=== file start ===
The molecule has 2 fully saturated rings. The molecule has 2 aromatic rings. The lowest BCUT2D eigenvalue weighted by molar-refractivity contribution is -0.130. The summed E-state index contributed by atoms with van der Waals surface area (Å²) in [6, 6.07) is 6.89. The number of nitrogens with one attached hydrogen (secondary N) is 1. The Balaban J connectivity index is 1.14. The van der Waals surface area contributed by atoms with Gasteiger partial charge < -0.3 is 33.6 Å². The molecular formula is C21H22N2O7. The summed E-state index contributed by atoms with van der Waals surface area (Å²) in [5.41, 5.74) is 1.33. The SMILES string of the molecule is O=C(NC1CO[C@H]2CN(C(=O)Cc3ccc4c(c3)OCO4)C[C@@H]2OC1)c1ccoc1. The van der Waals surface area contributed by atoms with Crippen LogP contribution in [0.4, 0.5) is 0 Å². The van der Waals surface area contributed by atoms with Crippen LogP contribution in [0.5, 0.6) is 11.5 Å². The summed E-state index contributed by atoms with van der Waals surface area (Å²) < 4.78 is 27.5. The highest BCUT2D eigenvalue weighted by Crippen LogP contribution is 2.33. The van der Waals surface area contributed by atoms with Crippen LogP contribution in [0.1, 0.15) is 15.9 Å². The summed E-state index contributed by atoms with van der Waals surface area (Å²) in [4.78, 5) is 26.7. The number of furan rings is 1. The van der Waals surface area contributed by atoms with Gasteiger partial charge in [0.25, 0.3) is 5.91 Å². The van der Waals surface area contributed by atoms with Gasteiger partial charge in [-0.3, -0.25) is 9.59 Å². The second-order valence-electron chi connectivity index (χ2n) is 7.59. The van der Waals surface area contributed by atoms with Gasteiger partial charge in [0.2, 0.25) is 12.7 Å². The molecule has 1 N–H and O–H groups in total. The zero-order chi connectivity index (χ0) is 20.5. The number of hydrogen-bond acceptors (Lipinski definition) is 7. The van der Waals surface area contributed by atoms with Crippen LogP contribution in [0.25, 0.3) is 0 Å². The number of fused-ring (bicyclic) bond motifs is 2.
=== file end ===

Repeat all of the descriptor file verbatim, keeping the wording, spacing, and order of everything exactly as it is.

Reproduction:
The molecule has 2 fully saturated rings. The molecule has 2 aromatic rings. The lowest BCUT2D eigenvalue weighted by molar-refractivity contribution is -0.130. The summed E-state index contributed by atoms with van der Waals surface area (Å²) in [6, 6.07) is 6.89. The number of nitrogens with one attached hydrogen (secondary N) is 1. The Balaban J connectivity index is 1.14. The van der Waals surface area contributed by atoms with Gasteiger partial charge < -0.3 is 33.6 Å². The molecular formula is C21H22N2O7. The summed E-state index contributed by atoms with van der Waals surface area (Å²) in [5.41, 5.74) is 1.33. The SMILES string of the molecule is O=C(NC1CO[C@H]2CN(C(=O)Cc3ccc4c(c3)OCO4)C[C@@H]2OC1)c1ccoc1. The van der Waals surface area contributed by atoms with Crippen LogP contribution in [0.4, 0.5) is 0 Å². The van der Waals surface area contributed by atoms with Crippen LogP contribution in [0.5, 0.6) is 11.5 Å². The summed E-state index contributed by atoms with van der Waals surface area (Å²) < 4.78 is 27.5. The highest BCUT2D eigenvalue weighted by Crippen LogP contribution is 2.33. The van der Waals surface area contributed by atoms with Crippen LogP contribution in [0.1, 0.15) is 15.9 Å². The summed E-state index contributed by atoms with van der Waals surface area (Å²) in [4.78, 5) is 26.7. The number of furan rings is 1. The van der Waals surface area contributed by atoms with Gasteiger partial charge in [0.25, 0.3) is 5.91 Å². The van der Waals surface area contributed by atoms with Gasteiger partial charge in [-0.3, -0.25) is 9.59 Å². The second-order valence-electron chi connectivity index (χ2n) is 7.59. The van der Waals surface area contributed by atoms with Gasteiger partial charge in [0.2, 0.25) is 12.7 Å². The molecule has 1 N–H and O–H groups in total. The zero-order chi connectivity index (χ0) is 20.5. The number of hydrogen-bond acceptors (Lipinski definition) is 7. The van der Waals surface area contributed by atoms with Crippen LogP contribution in [0.25, 0.3) is 0 Å². The number of fused-ring (bicyclic) bond motifs is 2.